Smoke Detecting Means
The smoke detecting means 36 is preferably a sensor unit selected from a variety of acceptable smoke sensors well known in the art. An acceptable smoke sensor 36 and an acceptable smoke detector switch 37 are found in the smoke detector sold by FIRST ALERT®, of Aurora, Ill., as model number SA150LTD, and described in Bellavia et al., U.S. Pat. No. 4,827,244, herein incorporated by reference in full. Other acceptable smoke detecting means 36 and smoke detector switches 37 are described in the following patents: Meili, U.S. Pat. Nos. 4,166,960 to Meili, 3,143,161 to Graves, and 3,530,450 to Walthard. These patents are all hereby incorporated by reference in full. Those skilled in the art can easily select the proper components from a wide variety of known designs.
While we refer specifically to a smoke detecting means 36, it is important to note that this invention is not specifically limited to detecting smoke. As shown in FIG. 3, the combination 10 can be activated by a means for detecting danger 52 which is operably connected to a danger detector switch 54 in the primary circuit 26. The means for detecting danger 52 can be provided by one or more of the many sensors that exist in the prior art for detecting earthquakes or other disasters, and these sensors are considered equivalent to the smoke detecting means 36. Several types of “abnormal condition” sensors are discussed in Watanabe, U.S. 5,140,301, hereby incorporated by reference.
The danger detector switch 54 may also be operably connected to a means for sensing 56 the laser beam 21 from another combination 10, preferably a laser sensor such as can be devised by those skilled in the art which can sense. As shown in FIG. 3, the laser sensor 56 triggers the danger detector switch 54 to close the primary circuit 26 and activate the combination 10. The inclusion of the laser sensor 56 allows a chain of the combinations 10 to be used to direct people around corners to the exit, with each combination 10 triggering the next in a “domino effect” whenever one of the combinations 10 senses smoke.
In a second embodiment, as shown in FIG. 5, the combination 10 further includes a second laser 50 that generates a second laser beam 51 to trigger the laser sensor 56, thereby spreading an alarm throughout the structure. In use, a network of the combinations 10 are used, each combination 10 having a laser 20 and at least one second laser 50. Either the laser 20 or the second laser 50 of each combination 10 can be used to direct people to the exit or to trigger another one of the combinations 10. When one of the combinations 10 is activated, the combinations 10 not only direct people to the exit, they also activate the other combinations 10 in the network. Such a network of stand alone detectors can spread an alarm throughout the structure even without a centrally managed fire alarm system.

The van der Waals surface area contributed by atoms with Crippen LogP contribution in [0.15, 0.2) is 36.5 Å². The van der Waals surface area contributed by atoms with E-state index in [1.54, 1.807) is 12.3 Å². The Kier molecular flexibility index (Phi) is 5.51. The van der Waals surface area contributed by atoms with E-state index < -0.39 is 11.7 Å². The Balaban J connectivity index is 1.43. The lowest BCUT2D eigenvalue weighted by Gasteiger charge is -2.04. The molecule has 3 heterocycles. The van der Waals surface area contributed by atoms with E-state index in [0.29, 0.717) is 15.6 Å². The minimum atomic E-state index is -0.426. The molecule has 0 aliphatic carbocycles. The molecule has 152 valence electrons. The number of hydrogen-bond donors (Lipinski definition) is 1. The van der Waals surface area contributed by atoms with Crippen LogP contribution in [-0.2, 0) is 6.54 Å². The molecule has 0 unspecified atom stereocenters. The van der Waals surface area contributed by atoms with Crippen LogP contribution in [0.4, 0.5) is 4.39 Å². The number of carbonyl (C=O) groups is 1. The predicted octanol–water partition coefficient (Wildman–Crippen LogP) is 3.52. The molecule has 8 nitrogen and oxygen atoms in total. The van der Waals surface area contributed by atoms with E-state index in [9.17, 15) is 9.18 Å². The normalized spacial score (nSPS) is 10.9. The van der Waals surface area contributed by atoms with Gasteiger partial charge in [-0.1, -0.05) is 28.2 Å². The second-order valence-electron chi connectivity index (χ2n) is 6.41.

The specific structure of the second laser 50 and the laser sensor 56 can be modified by those skilled in the art to suit a particular embodiment. For example, in one embodiment the second laser beam 51 is in the visible spectrum, thereby allowing the user to provide a network of the combinations 10 that together lead a user from the structure. In another embodiment, the second laser beam 51 is not in the visible spectrum, thereby allowing the user to activate a network of the combinations 10 without possibly confusing the location of the exit. A modified or customized version of the above-described structure, such as may be accomplished by those skilled in the art, is considered equivalent and should be construed as within the scope of the following claims.
The primary circuit 26 and the above-described sensors 36, 52, and 56 are mounted within a housing 30, preferably a heat resistant plastic container that contains and protects the elements stored within. The housing 30 is removably attachable to the surface 37, preferably with a mounting bracket 33. In its preferred embodiment, the housing 30 is sized and shaped to correspond to a prior art smoke detector. The housing 30 is preferably shaped to removably engage a mounting bracket 33, The mounting bracket 33 is preferably secured to the surface 37 with bracket screws 34. The mounting bracket 33 preferably has outwardly extending bracket locking arms 35 shaped to removably engage bracket locking holes 36 in the back surface of the housing 30. Such a mounting mechanism is already used in the prior art. Indeed, the mounting bracket 33 is preferably the same size and shape as prior art mounting brackets; therefore, in the preferred embodiment, the combination 10 can be mounted in place of a prior art smoke detector by the same mounting bracket that was used for the old smoke detector.